The #GreenSports Alliance wrapped up today in Brooklyn with a vibrant Keynote from Andrew Winston, a fascinating panel discussion among current and former athletes who are “Stepping Up To Bat For The Planet”, and Closing Remarks from Nick Keller, Founder of Beyond Sport that had the audience rarin’ to go!
Winston, Founder of Winston Eco-Strategies and author of “Green To Gold”, offered, at least for me, new factoids and metrics about the massive scale of the climate change/energy problem (China, in 2012 alone, built the equivalent of all of the retail stores already in existence in the United States; the Cloud, if it were a country, would be the world’s 5th biggest energy user), the challenges (Carbon productivity must increase by 10X by 2050 if we are to avoid the worst calamities of climate change) and the huge opportunities this creates (the Clean Energy/Tech market will be $2.2 trillion by 2020–and Winston thinks this is conservative). He sees the sports industry as being right smack in the middle of it all, with a particular opportunity to be part of the solution.
The athletes panel was ably moderated by Sports Illustrated Senior Writer David Epstein, author of the new book on the science of sport, The Sports Gene. All three of the athletes were from the Winter Sports world (Does this mean winter athletes are more interested in climate change? Or is it an anomaly? TBD). Professional Snowboarder Kimmy Fasani said she was motivated to speak out about climate change because she “is always chasing winter…sees changes in the form of drastically shorter snowboarding seasons in real time.”
Andrew Ference, recently signed as a free agent by the NHL’s Edmonton Oilers after helping the Boston Bruins win a Stanley Cup in 2011, said the relatively small number of athletes joining him in the climate change fight is due, in part, to athletes having to be “almost 100% focused and selfish to get to where they are and stay there. For most, there isn’t time to get involved with stuff off the field”. One way, suggested Ference, for some athletes to connect to this issue is to emphasize the local aspects (i.e Superstorm Sandy in New York). He also had the line of the day when Epstein asked: “Is Green seen by the guys in the locker room as being geeky or wimpy?” Ference: “That’s why I fight once in awhile!”.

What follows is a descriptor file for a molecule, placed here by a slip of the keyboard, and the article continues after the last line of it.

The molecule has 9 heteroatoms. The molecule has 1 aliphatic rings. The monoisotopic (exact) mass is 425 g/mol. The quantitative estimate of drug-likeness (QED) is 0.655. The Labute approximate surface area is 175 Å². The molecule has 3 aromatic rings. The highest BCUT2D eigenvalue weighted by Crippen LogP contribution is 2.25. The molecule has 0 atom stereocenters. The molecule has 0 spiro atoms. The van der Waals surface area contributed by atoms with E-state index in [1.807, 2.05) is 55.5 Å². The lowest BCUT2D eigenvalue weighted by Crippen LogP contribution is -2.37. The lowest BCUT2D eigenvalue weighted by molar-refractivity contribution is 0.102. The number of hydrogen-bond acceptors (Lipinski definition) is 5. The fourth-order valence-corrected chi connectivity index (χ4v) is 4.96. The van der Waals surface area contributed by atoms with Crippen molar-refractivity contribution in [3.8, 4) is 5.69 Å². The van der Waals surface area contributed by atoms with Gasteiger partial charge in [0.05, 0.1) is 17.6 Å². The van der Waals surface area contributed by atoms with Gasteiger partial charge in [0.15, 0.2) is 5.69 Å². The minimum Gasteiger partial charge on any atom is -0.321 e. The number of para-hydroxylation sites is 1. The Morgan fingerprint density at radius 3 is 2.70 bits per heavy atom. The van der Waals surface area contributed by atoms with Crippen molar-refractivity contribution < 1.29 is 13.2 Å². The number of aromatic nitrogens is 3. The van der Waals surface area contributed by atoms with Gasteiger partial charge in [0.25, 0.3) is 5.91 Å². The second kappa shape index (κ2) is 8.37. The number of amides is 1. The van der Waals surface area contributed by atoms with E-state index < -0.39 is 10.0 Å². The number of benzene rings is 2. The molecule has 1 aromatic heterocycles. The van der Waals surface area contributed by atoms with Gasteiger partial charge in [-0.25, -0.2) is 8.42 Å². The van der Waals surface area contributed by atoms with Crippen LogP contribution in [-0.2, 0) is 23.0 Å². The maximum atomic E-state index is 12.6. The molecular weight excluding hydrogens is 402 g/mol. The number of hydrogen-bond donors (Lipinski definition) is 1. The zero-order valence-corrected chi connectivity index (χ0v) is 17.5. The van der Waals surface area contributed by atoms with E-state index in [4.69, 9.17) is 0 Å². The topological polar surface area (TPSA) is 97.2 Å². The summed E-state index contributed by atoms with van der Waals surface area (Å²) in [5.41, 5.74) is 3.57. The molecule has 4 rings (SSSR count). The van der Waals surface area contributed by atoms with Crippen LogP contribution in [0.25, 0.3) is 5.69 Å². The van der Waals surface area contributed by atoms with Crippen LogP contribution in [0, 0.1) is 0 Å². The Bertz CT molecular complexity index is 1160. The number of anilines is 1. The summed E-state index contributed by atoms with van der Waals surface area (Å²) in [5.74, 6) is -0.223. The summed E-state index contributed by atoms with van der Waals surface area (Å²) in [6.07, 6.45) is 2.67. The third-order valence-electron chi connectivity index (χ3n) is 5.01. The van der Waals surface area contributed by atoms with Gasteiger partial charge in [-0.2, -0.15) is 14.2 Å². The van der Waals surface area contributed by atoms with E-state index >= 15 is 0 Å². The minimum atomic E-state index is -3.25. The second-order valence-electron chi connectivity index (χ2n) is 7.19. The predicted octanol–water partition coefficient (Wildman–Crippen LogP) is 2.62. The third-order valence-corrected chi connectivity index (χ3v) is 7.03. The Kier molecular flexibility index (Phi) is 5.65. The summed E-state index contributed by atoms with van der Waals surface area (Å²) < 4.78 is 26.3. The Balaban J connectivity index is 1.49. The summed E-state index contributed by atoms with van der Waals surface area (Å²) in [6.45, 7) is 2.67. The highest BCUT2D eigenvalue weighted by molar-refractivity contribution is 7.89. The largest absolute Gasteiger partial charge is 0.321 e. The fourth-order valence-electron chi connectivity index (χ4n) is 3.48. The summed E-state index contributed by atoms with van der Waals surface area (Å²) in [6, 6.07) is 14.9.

Snowboarder Kimmy Fasani and Edmonton Oilers Andrew Ference at Green Sports Alliance Summit (Aug 28, 2013)
Mike Richter, former NY Rangers’ goaltender (and one of the deliverers, in 1994, of that club’s lone Stanley Cup since 1940), spoke about how it’s much easier to be out front on climate change as a retired athlete because he doesn’t have to worry about companies whose products he endorses who may be in the climate denier camp or who may be afraid of climate denier customers. Richter: “It would be great if Tiger Woods would talk about global warming. Would it be great for Tiger’s relationship with Buick? There’s tension there and it’s sad.” Richter, now a partner in Healthy Planet Partners, a renewable energy/energy efficiency financing company, opined that climate change is a harder issue for athletes to get involved in than others because it’s “very technical, complex and vast.” Memo to self and Green Sports Alliance: Let’s work on demystifying Climate Change so Tiger Woods, LeBron James (I’m still waiting on a response to my Open Letter, LBJ!) lend their voices.
The Summit concluded with the remarks of Nick Keller, Founder of Beyond Sport, a London-based, non-profit with a global footprint that “promotes, develops and supports the use of sport to create positive social change across the world”. Beyond Sport’s remit goes far beyond sustainability/climate change, (although that is core to their DNA) to tackle healthcare, education, conflict resolution, racism and more. Keller shared Beyond Sport on-the-ground success stories. One that resonated with me is “Project Greenhands” in India. People are given the opportunity to take a yoga class or learn volleyball if they plant a tree. Lots of folks must be doing downward facing dog or learning how to spike because almost 19 million trees have been planted! Keller was kind enough to invite me to attend the Beyond Sport Summit in Philadelphia on September 11 (a fitting way to spend that day, methinks) and I’m going to take him up on it.
To wrap it all up, I learned a ton and met wonderful people at the Summit. The green/sports intersection is small but getting more and more crowded. I am so excited to be a part of it all. Kudos to everyone at the Green Sports Alliance who made it all work without a hitch.